Karol J. Borowiecki

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Karol J. Borowiecki is an author from Denmark.

Publications

Only those publications related to wikis are shown here.
Title Keyword(s) Published in Language DateThis property is a special property in this wiki. Abstract R C
Change in access to heritage after digitization: ethnographic collections in Wikipedia Heritage consumption
Museums
Digital heritage
Access
Exhibition history
Wikipedia
Cultural Trends English 17 October 2016 Visits to museums have been studied as hedonic and utilitarian forms of cultural consumption, though limited attention has been given to the access of museum collections online. We perform a unique historic analysis of the visibility of collections in a museum of ethnographic collections and compare 100 years of onsite visits to 5 years online visits. We find two main results: first, access to collections increased substantially online. From a selection of objects available both onsite and online, access grew from an average of 156,000 onsite visits per year to over 1.5 million views online per year. Onsite, the museum received 15.5 million visits in a span of a century while online, collections were viewed 7.9 million times in only the last 5 years. Second, we find a difference in consumer preference for type of object, favouring 3D onsite and 2D online (photographs of objects, particularly when showing them being used). Results support understanding of online heritage consumption and emerging dynamics, particularly outside of an institutional environment, such as Wikipedia. 0 0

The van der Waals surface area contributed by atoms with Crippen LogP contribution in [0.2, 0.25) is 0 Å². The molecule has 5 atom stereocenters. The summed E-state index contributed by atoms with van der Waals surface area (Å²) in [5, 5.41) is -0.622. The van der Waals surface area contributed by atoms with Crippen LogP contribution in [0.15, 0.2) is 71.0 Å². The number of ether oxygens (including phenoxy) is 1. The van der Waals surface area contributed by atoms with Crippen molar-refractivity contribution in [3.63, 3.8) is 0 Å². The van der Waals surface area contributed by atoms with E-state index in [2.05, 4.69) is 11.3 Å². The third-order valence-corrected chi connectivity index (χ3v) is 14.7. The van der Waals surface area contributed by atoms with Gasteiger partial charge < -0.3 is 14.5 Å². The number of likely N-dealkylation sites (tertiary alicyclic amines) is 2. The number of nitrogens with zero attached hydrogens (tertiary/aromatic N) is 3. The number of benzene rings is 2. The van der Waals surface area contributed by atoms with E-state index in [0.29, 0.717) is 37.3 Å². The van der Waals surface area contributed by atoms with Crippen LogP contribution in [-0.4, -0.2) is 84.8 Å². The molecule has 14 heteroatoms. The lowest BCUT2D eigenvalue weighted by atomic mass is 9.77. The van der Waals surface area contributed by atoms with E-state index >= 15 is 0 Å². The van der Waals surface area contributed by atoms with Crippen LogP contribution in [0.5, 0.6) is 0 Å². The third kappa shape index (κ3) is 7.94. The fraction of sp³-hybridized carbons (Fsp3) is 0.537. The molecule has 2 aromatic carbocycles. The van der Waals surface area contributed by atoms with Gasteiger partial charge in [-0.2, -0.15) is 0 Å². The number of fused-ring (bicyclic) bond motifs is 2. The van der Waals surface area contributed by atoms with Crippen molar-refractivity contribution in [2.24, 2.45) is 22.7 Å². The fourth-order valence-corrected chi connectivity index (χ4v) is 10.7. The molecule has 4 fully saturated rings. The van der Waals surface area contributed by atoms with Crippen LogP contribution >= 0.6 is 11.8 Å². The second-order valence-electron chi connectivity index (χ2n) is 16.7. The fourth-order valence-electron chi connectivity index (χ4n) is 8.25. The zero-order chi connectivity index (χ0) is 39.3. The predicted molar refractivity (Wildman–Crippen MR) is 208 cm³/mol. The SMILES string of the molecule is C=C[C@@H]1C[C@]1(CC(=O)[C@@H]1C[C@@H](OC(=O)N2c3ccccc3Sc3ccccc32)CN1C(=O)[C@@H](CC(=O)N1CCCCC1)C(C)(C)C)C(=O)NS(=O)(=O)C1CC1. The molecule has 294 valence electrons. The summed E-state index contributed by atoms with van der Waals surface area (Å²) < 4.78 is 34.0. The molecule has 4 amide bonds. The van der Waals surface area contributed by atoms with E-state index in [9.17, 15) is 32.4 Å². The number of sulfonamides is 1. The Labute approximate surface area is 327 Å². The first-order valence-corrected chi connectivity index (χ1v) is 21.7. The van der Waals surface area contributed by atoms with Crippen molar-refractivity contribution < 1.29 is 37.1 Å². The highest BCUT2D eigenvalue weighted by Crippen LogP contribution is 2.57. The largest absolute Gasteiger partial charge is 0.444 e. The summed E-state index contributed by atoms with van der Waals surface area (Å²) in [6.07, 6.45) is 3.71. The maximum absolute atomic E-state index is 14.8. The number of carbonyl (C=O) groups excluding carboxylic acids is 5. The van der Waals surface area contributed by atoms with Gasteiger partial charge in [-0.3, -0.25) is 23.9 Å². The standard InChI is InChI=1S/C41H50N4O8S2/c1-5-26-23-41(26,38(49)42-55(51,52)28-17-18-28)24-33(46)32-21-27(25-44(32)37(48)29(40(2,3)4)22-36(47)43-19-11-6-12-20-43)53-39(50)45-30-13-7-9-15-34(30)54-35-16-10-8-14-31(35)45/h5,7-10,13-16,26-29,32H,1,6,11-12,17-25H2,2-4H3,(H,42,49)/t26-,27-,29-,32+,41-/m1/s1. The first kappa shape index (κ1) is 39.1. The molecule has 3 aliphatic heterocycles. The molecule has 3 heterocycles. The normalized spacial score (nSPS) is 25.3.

Change in access after digitization: Ethnographic collections in Wikipedia Heritage consumpti on
Museums
Digital heritage
A ccess
E xhibition history
Wikipedia
ACEI Working Paper Series English October 2015 The raison d’être of memory institutions revolves around collecting, preserving and giving access to heritage collections. Increasingly, access takes place in social networked markets characterized by communities of users that serve to select and rank content to facilitate reuse. Publication of heritage in such digital medium transforms patterns of consumption. We performed a quantitative analysis on the access to a museum collection and compared results before and after publication on Wikimedia. Analysis of the difference in access showed two main results: first, access to collections increased substantially online. From a selection of the most viewed objects, access grew from an average of 156,000 onsite visitors per year (or 15.5 million in a century) to over 1.5 million views online per year (or 7.9 million in five years). Second, we find a long tail in both mediums, where 8% of objects were exhibited onsite and 11% of available objects online were used in Wikipedia articles (representing 1% of the total collection). We further document differences in consumer preference for type of object, favouring 3D onsite and 2D online, as well as topic and language preference, favouring Wikipedia articles about geography and in English. Online publication is hence an important complement to onsite exhibitions to increase access to collections. Results shed light on online consumption of heritage content by consumers who may not necessarily visit heritage sites. 0 0